Two weeks ago, there was an uproar on social media when Pulitzer Prize-winning journalist Gene Weingarten wrote in a column titled You Can’t Make Me Eat These Foods in The Washington Post that Indian food is "based entirely on one spice". He was referring to the curry powder which has become synonymous with Indian cuisine in the West and overlooked the vastness and diversity of Indian food.
The flood of criticism that followed—curry powder is not one spice and Indian food is not just curries—led to The Washington Post publishing a correction. Curry powder is a blend of spices and is not a uniform masala mix used in India. The closest thing to curry powder in India is perhaps garam masala. A week later, they carried an opinion piece by food show host Padma Lakshmi, who had been vocal on Twitter in calling out Weingarten’s and The Washington Post. She tweeted, “Is this really the type of colonizer 'hot take' the @washingtonpost wants to publish in 2021—sardonically characterizing curry as "one spice" and that all of India's cuisine is based on it?”
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Padma Lakshmi’s column for The Washington Post was meant to highlight the misrepresentation of Indian food in the West. Published last week, it was titled Padma Lakshmi Says Disparaging Indian Food Isn’t Funny. It’s Ugly. But, there was a problem. Her take on India’s "culinary regions" invited backlash due to her misinformed commentary on Bengali dishes. She wrote, “Bengali food is heavy on seafood, mustard seeds and coconut.” She made the same mistake as Weingarten—that of generalising Indian food and distorting facts.
There is an abundance of river fish in Bengali cuisine and it does not rely "heavily" on coconut. There are several large rivers like the Ganga, Teesta and Brahmaputra that flow through West Bengal, and freshwater catch like rohu, pabda, katla, tilapia and the revered hilsa are sourced from there.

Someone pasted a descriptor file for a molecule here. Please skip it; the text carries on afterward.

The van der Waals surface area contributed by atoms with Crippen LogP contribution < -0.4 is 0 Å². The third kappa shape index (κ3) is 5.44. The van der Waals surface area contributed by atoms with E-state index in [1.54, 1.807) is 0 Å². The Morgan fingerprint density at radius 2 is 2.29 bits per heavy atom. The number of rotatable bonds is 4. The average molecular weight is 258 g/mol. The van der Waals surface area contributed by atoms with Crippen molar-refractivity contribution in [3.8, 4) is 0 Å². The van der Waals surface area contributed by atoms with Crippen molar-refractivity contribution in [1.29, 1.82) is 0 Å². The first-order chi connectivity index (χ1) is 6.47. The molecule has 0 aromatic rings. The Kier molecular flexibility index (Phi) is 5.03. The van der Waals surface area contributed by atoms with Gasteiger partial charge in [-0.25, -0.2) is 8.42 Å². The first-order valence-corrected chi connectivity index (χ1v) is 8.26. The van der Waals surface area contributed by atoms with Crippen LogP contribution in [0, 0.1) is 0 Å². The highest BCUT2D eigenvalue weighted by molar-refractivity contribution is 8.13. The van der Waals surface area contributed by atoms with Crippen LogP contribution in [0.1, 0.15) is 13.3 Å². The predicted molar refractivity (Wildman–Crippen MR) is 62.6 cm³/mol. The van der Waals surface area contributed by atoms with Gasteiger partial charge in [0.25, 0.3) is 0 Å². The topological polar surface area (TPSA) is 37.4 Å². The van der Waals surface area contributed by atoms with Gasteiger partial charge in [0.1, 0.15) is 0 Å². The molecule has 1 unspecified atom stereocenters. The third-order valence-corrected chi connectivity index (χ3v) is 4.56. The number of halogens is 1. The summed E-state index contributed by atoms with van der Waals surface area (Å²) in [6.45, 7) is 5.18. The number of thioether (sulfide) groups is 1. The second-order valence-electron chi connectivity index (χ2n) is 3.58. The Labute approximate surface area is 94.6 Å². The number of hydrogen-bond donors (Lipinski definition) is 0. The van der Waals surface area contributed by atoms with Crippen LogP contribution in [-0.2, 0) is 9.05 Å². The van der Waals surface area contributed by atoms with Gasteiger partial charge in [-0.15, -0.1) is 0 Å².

So, what is Bengali food? “It is definitely not what Padma Lakshmi has written about,” says Bengaluru-based Srobona Das, a home chef whose brand is named Tinni Ginni. She points out that Bengali cuisine refers to both West and East Bengal (now Bangladesh), adding, “Fish is regular fare in a Bengali household.” Traditionally, she explains, seafood was not popular in the heart of Bengal. The coastal regions, naturally, would depend on the sea for food, and shellfish like prawns and crabs would be sourced from the estuaries by the Bay of Bengal. But, in the interior areas, where agriculture thrived, shrimps and crabs were caught in ponds or smaller streams. Now, there are large shrimp farms that also export prawns. “Deep sea fishing was never part of Bengal.”
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Even coconut, she says, is used only in some dishes. There’s the cosmopolitan daab chingri (prawns in coconut milk), potol posto narkol (pointed gourd cooked with poppy seeds and grated coconut), and sweets like the narkel naru (coconut laddoo) and narkel pithe (coconut pancakes). Padma Lakshmi’s comment on Bengali food being "heavy" on coconut comes across as a sweeping statement for chefs like Das.
To understand Bengali cuisine, Das recommends the book Bengali Cooking Seasons & Festivals by Chitrita Banerji. The introduction of the book encapsulates the state's culinary diversity. It reads, “But if you have the mind, the heart, the taste to explore, you will find an enormous variety in a cuisine where richness and subtlety are closely interwoven.”